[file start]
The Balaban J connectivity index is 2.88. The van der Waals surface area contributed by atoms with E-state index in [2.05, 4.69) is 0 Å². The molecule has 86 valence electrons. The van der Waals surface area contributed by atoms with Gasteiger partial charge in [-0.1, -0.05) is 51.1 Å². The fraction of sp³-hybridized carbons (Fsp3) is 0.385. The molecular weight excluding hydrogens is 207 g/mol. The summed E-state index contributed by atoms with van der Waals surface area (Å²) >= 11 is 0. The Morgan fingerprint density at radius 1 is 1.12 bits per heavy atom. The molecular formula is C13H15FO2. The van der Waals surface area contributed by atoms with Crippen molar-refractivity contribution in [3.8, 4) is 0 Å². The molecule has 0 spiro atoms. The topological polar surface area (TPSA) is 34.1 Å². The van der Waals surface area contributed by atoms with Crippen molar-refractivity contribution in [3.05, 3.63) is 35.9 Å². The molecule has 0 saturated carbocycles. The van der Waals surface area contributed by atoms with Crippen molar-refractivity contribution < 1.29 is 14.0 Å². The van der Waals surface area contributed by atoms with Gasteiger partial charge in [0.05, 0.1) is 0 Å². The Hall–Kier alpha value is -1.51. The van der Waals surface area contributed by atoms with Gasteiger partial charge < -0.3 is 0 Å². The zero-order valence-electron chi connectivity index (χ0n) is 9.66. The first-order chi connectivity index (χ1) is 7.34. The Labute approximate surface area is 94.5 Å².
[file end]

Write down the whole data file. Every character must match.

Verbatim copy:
The Balaban J connectivity index is 2.88. The van der Waals surface area contributed by atoms with E-state index in [2.05, 4.69) is 0 Å². The molecule has 86 valence electrons. The van der Waals surface area contributed by atoms with Gasteiger partial charge in [-0.1, -0.05) is 51.1 Å². The fraction of sp³-hybridized carbons (Fsp3) is 0.385. The molecular weight excluding hydrogens is 207 g/mol. The summed E-state index contributed by atoms with van der Waals surface area (Å²) >= 11 is 0. The Morgan fingerprint density at radius 1 is 1.12 bits per heavy atom. The molecular formula is C13H15FO2. The van der Waals surface area contributed by atoms with Crippen molar-refractivity contribution in [3.8, 4) is 0 Å². The molecule has 0 spiro atoms. The topological polar surface area (TPSA) is 34.1 Å². The van der Waals surface area contributed by atoms with Crippen molar-refractivity contribution in [3.05, 3.63) is 35.9 Å². The molecule has 0 saturated carbocycles. The van der Waals surface area contributed by atoms with Crippen molar-refractivity contribution < 1.29 is 14.0 Å². The van der Waals surface area contributed by atoms with Gasteiger partial charge in [0.05, 0.1) is 0 Å². The Hall–Kier alpha value is -1.51. The van der Waals surface area contributed by atoms with Gasteiger partial charge < -0.3 is 0 Å². The zero-order valence-electron chi connectivity index (χ0n) is 9.66. The first-order chi connectivity index (χ1) is 7.34. The Labute approximate surface area is 94.5 Å².